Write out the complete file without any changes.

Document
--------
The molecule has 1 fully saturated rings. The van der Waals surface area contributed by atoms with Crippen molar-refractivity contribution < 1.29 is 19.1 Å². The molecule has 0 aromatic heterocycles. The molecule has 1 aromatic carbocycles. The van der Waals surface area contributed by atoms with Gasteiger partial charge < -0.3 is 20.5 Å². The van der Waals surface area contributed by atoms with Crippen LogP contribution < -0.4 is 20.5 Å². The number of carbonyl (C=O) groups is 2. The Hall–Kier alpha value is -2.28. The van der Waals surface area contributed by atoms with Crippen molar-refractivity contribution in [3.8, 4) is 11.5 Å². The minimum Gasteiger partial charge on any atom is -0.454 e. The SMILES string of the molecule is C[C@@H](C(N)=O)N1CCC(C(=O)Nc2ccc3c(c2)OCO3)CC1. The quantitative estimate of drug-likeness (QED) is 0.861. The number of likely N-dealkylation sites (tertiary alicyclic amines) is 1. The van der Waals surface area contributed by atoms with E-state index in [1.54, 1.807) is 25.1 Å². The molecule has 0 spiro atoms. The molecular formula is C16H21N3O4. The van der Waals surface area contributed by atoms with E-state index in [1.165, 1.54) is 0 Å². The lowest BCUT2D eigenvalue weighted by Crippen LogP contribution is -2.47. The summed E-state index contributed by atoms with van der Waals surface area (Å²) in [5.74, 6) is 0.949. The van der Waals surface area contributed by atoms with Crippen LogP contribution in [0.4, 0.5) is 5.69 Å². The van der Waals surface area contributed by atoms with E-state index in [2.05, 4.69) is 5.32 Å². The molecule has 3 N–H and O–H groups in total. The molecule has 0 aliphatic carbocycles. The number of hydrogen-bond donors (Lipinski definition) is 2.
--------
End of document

The molecule has 1 fully saturated rings. The van der Waals surface area contributed by atoms with Crippen molar-refractivity contribution < 1.29 is 19.1 Å². The molecule has 0 aromatic heterocycles. The molecule has 1 aromatic carbocycles. The van der Waals surface area contributed by atoms with Gasteiger partial charge < -0.3 is 20.5 Å². The van der Waals surface area contributed by atoms with Crippen LogP contribution < -0.4 is 20.5 Å². The number of carbonyl (C=O) groups is 2. The Hall–Kier alpha value is -2.28. The van der Waals surface area contributed by atoms with Crippen molar-refractivity contribution in [3.8, 4) is 11.5 Å². The minimum Gasteiger partial charge on any atom is -0.454 e. The SMILES string of the molecule is C[C@@H](C(N)=O)N1CCC(C(=O)Nc2ccc3c(c2)OCO3)CC1. The quantitative estimate of drug-likeness (QED) is 0.861. The number of likely N-dealkylation sites (tertiary alicyclic amines) is 1. The van der Waals surface area contributed by atoms with E-state index in [1.54, 1.807) is 25.1 Å². The molecule has 0 spiro atoms. The molecular formula is C16H21N3O4. The van der Waals surface area contributed by atoms with E-state index in [1.165, 1.54) is 0 Å². The lowest BCUT2D eigenvalue weighted by Crippen LogP contribution is -2.47. The summed E-state index contributed by atoms with van der Waals surface area (Å²) in [5.74, 6) is 0.949. The van der Waals surface area contributed by atoms with Crippen LogP contribution in [0.4, 0.5) is 5.69 Å². The van der Waals surface area contributed by atoms with E-state index in [2.05, 4.69) is 5.32 Å². The molecule has 3 N–H and O–H groups in total. The molecule has 0 aliphatic carbocycles. The number of hydrogen-bond donors (Lipinski definition) is 2.